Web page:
The delays you mentioned are imposed by Eurocontrol to manage traffic flow all over Europe:
Even when an aircraft is ready to depart, it may still be delayed by ‘flow management’ (ATFM). You may well hear that your flight is ‘waiting for its Air Traffic Control slot’ and this is explained in another article. In short, if there is a problem that will delay an aircraft either en-route or on the approach to the destination airport, then it’s safer and cheaper to hold the aircraft on the ground, not burning fuel, and give it a delayed take-off time.
EUROCONTROL as Network Manager looks at all the flight plans and identifies where and when there are too many flights/too little capacity. This might be as a result of a peak in demand (aviation has rush hours too!), weather problems, limited capacity at the destination airport or many other possibilities. In total, flow management delays account for about 16% of total delays (in 2017), mostly relating to issues at the destination airport.
ATFM departure slots are allocated centrally by the European Network Manager upon the request of the local Flow Management Position (FMP), when an imbalance between demand and capacity is foreseen at airports and/or en-route. The purpose of such regulation is to hold aircraft on the ground.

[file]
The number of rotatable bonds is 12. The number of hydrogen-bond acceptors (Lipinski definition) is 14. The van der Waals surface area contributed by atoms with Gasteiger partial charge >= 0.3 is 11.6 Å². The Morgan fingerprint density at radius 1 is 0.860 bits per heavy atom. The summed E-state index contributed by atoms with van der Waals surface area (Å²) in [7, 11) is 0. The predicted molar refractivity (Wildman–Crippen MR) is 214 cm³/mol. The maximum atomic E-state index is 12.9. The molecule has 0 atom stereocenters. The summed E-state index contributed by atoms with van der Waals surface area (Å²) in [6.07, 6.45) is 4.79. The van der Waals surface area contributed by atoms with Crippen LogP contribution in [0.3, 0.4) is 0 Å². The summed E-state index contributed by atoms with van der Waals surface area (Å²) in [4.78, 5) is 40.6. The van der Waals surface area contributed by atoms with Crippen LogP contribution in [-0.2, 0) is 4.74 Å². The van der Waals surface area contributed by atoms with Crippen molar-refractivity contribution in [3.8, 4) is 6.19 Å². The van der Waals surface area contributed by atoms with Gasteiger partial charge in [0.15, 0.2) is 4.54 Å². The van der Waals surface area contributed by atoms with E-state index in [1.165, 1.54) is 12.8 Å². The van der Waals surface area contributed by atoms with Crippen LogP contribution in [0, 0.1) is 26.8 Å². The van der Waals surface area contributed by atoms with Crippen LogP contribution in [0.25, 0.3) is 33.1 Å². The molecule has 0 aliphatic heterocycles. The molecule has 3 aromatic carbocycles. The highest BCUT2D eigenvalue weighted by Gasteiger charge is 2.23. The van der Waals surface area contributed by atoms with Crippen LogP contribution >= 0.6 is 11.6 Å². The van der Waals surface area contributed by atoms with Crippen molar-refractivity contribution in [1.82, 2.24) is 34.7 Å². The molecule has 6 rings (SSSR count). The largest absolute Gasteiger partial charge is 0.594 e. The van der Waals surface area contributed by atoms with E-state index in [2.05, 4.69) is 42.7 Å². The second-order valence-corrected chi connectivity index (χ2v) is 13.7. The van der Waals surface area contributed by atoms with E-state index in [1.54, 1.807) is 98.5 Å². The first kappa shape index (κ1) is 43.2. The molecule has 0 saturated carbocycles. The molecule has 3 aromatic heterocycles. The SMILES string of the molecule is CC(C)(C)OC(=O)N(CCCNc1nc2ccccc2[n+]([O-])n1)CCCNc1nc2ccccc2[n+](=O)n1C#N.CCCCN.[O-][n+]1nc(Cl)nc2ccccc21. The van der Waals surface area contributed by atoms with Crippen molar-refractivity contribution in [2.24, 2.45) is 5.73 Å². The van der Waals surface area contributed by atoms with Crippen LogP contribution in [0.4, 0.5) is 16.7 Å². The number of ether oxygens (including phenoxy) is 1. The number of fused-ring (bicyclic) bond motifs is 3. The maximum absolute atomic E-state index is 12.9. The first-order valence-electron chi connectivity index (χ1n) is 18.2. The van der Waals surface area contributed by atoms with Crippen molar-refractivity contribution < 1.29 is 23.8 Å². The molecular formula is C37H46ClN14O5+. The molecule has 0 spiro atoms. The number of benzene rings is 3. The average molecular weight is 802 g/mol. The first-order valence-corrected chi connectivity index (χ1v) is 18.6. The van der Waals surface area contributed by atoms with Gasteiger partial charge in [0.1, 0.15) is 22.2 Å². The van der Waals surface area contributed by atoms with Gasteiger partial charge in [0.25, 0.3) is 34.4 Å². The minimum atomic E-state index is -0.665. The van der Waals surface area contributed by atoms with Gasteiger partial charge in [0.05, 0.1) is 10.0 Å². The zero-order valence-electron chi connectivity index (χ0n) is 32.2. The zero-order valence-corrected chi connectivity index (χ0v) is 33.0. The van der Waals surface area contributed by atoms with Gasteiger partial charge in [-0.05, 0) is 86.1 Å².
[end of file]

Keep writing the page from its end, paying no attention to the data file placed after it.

(Eurocontrol ATFM Slot Adherence)
To the pilots, this comes as a so called CTOT (Calculated Take-Off Time):
A time calculated and issued by the Central Flow Management unit, as a result of tactical slot allocation, at which a flight is expected to become airborne.
An Air Traffic Flow & Capacity Management (ATFCM) departure slot, forming part of an Air Traffic Control (ATC) clearance, which is issued to a flight affected by Network Management regulations. It is defined by a time and tolerance (-5 to +10 minutes) during which period the flight is expected to take-off.
(Eurocontrol ATM Lexicon)
For each of these delays, there is an associated Reference Location where the reason for the delay is located. This defines, which delay category applies:
Examples for delaying a departure could be:
- enroute weather does not allow to fly the filed route at the moment (En-route delay)
- weather at destination is not expected to be good enough to land at the estimated arrival time (Airport delay)
- there will be too many aircraft in one air traffic control sector (En-route delay)
- there will be too many aircraft arriving at the destination airport at the same time (Airport delay)